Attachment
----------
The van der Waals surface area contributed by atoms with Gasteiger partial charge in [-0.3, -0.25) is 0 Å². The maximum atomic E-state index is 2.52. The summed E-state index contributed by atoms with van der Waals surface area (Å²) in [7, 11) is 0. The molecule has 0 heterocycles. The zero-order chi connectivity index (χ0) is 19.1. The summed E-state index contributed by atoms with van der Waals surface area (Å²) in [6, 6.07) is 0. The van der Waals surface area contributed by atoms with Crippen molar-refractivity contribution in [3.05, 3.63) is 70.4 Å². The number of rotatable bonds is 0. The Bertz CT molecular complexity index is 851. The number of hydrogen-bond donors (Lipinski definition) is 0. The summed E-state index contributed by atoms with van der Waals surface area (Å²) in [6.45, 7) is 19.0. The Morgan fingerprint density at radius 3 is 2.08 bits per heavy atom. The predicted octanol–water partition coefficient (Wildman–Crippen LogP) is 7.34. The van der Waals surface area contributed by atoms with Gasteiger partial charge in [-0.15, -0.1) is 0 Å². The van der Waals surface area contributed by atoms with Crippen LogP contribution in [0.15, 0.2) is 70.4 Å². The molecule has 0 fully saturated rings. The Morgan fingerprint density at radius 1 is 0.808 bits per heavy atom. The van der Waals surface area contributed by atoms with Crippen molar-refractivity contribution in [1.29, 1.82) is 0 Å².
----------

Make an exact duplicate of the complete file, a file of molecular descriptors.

The van der Waals surface area contributed by atoms with Gasteiger partial charge in [-0.3, -0.25) is 0 Å². The maximum atomic E-state index is 2.52. The summed E-state index contributed by atoms with van der Waals surface area (Å²) in [7, 11) is 0. The molecule has 0 heterocycles. The zero-order chi connectivity index (χ0) is 19.1. The summed E-state index contributed by atoms with van der Waals surface area (Å²) in [6, 6.07) is 0. The van der Waals surface area contributed by atoms with Crippen molar-refractivity contribution in [3.05, 3.63) is 70.4 Å². The number of rotatable bonds is 0. The Bertz CT molecular complexity index is 851. The number of hydrogen-bond donors (Lipinski definition) is 0. The summed E-state index contributed by atoms with van der Waals surface area (Å²) in [6.45, 7) is 19.0. The Morgan fingerprint density at radius 3 is 2.08 bits per heavy atom. The predicted octanol–water partition coefficient (Wildman–Crippen LogP) is 7.34. The van der Waals surface area contributed by atoms with Gasteiger partial charge in [-0.15, -0.1) is 0 Å². The van der Waals surface area contributed by atoms with Crippen LogP contribution in [0.15, 0.2) is 70.4 Å². The molecule has 0 fully saturated rings. The Morgan fingerprint density at radius 1 is 0.808 bits per heavy atom. The van der Waals surface area contributed by atoms with Crippen molar-refractivity contribution in [1.29, 1.82) is 0 Å².